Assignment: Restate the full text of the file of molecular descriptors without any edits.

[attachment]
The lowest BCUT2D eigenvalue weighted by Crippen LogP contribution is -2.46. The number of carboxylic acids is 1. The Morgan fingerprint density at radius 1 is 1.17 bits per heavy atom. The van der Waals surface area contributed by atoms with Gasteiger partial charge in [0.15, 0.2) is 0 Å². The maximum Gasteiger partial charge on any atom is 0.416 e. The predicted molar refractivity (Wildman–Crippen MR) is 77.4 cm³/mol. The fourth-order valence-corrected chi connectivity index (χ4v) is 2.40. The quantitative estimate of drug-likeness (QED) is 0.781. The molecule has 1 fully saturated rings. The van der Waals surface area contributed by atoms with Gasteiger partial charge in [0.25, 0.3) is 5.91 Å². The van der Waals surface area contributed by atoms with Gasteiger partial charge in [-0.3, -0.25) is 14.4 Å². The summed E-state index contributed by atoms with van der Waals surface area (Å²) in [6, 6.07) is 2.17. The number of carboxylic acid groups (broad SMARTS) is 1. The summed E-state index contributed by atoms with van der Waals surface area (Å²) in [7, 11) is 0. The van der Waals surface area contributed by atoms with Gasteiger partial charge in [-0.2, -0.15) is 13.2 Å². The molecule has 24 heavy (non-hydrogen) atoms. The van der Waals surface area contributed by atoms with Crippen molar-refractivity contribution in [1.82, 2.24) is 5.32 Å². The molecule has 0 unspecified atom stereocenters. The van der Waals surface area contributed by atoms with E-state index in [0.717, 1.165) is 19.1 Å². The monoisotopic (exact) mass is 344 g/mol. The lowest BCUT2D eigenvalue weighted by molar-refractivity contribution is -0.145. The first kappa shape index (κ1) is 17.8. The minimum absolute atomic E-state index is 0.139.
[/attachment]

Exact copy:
The lowest BCUT2D eigenvalue weighted by Crippen LogP contribution is -2.46. The number of carboxylic acids is 1. The Morgan fingerprint density at radius 1 is 1.17 bits per heavy atom. The van der Waals surface area contributed by atoms with Gasteiger partial charge in [0.15, 0.2) is 0 Å². The maximum Gasteiger partial charge on any atom is 0.416 e. The predicted molar refractivity (Wildman–Crippen MR) is 77.4 cm³/mol. The fourth-order valence-corrected chi connectivity index (χ4v) is 2.40. The quantitative estimate of drug-likeness (QED) is 0.781. The molecule has 1 fully saturated rings. The van der Waals surface area contributed by atoms with Gasteiger partial charge in [0.25, 0.3) is 5.91 Å². The van der Waals surface area contributed by atoms with Gasteiger partial charge in [-0.3, -0.25) is 14.4 Å². The summed E-state index contributed by atoms with van der Waals surface area (Å²) in [6, 6.07) is 2.17. The number of carboxylic acid groups (broad SMARTS) is 1. The summed E-state index contributed by atoms with van der Waals surface area (Å²) in [7, 11) is 0. The van der Waals surface area contributed by atoms with Gasteiger partial charge in [-0.2, -0.15) is 13.2 Å². The molecule has 24 heavy (non-hydrogen) atoms. The van der Waals surface area contributed by atoms with Crippen molar-refractivity contribution in [1.82, 2.24) is 5.32 Å². The molecule has 0 unspecified atom stereocenters. The van der Waals surface area contributed by atoms with E-state index in [0.717, 1.165) is 19.1 Å². The monoisotopic (exact) mass is 344 g/mol. The lowest BCUT2D eigenvalue weighted by molar-refractivity contribution is -0.145. The first kappa shape index (κ1) is 17.8. The minimum absolute atomic E-state index is 0.139.